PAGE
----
So the next time you consider launching a big retargeting effort – make sure you have a simple way to avoid turning into an adverstalker in the process. Give your customers a mute button or another way to opt out. Let them turn down your follow up gracefully – instead of being forced to ignore a barrage of retargeted ads promoting something they are highly unlikely to buy.

And if you happen to sell formal wear – don’t forget about last minute buyers like me. By the time you’re retargeting and adverstalking us – we already bought our bow ties out of desperation somewhere else.

Why Most Trends Don’t Matter (And 15 New 2014 Trends That Do!)

Why Most Trends Don’t Matter (And 15 New 2014 Trends That Do!)

If you believe the typical trend declarations for 2014 – this is going to be the year of big data, wearable devices, and ubiquitous tablets. These are the facts we have heard over the past two months presented as big insights for the coming year. There are only a few problems with these so called trends, and others like them:…Read More >>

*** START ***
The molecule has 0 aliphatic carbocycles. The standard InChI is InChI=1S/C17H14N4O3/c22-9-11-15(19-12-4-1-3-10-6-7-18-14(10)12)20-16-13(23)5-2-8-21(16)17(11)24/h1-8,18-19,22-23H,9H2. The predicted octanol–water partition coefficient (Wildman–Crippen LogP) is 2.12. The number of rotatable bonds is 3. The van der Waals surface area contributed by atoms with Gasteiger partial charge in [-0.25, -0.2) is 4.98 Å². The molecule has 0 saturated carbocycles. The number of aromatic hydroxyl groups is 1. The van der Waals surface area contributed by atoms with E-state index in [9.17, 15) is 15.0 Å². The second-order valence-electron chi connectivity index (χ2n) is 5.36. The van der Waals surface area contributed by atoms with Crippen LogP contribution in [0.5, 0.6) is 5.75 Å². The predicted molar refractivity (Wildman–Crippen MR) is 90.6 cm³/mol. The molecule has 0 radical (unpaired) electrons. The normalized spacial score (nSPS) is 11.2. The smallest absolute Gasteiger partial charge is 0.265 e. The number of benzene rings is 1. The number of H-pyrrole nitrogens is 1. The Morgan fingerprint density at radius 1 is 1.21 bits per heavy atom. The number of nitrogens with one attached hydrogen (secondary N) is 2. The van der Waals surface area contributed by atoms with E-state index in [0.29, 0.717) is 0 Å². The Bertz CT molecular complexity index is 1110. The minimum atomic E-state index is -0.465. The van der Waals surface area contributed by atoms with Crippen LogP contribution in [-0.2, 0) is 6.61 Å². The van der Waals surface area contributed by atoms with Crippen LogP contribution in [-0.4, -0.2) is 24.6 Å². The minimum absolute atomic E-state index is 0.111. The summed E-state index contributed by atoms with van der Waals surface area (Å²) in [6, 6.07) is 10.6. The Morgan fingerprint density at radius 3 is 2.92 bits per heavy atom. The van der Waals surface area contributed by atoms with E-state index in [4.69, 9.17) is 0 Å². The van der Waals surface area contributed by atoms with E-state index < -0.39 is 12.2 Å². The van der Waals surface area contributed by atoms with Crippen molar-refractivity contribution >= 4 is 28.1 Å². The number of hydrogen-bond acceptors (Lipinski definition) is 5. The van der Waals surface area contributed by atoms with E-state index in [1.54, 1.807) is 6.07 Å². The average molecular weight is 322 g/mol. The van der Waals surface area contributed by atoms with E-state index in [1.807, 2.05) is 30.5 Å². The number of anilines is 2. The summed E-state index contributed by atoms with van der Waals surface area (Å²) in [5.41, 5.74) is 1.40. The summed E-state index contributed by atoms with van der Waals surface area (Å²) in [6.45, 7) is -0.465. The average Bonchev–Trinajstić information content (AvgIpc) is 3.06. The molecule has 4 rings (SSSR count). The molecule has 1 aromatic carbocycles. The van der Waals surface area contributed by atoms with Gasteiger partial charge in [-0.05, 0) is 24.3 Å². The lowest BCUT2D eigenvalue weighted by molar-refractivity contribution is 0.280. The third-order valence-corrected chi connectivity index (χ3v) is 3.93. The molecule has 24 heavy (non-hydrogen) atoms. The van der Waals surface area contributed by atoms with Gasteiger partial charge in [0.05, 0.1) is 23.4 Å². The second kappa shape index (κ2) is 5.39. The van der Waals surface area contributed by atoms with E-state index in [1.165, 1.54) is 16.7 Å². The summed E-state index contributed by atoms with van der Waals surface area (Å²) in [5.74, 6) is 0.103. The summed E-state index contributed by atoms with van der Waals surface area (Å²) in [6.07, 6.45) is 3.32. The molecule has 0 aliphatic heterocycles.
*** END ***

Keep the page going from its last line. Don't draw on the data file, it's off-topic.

How To Be Kinder To Retail Workers This Holiday Season

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3 Ways Dumb Phones Might Save Nokia

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What 7 Masters Of Persuasion Can Teach You About Behavioral Marketing

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This past weekend one of the first ever conferences on consumer psychology and behavior focusing on marketing, sales and business strategy quietly took place in Stamford, Connecticut.  Before the September craziness of business events and corporate summits … Behaviorcon was intentionally different.  Created by best selling author Ramit Sethi and marketing and branding advisor Michael Fishman – the event brought together a…Read More >>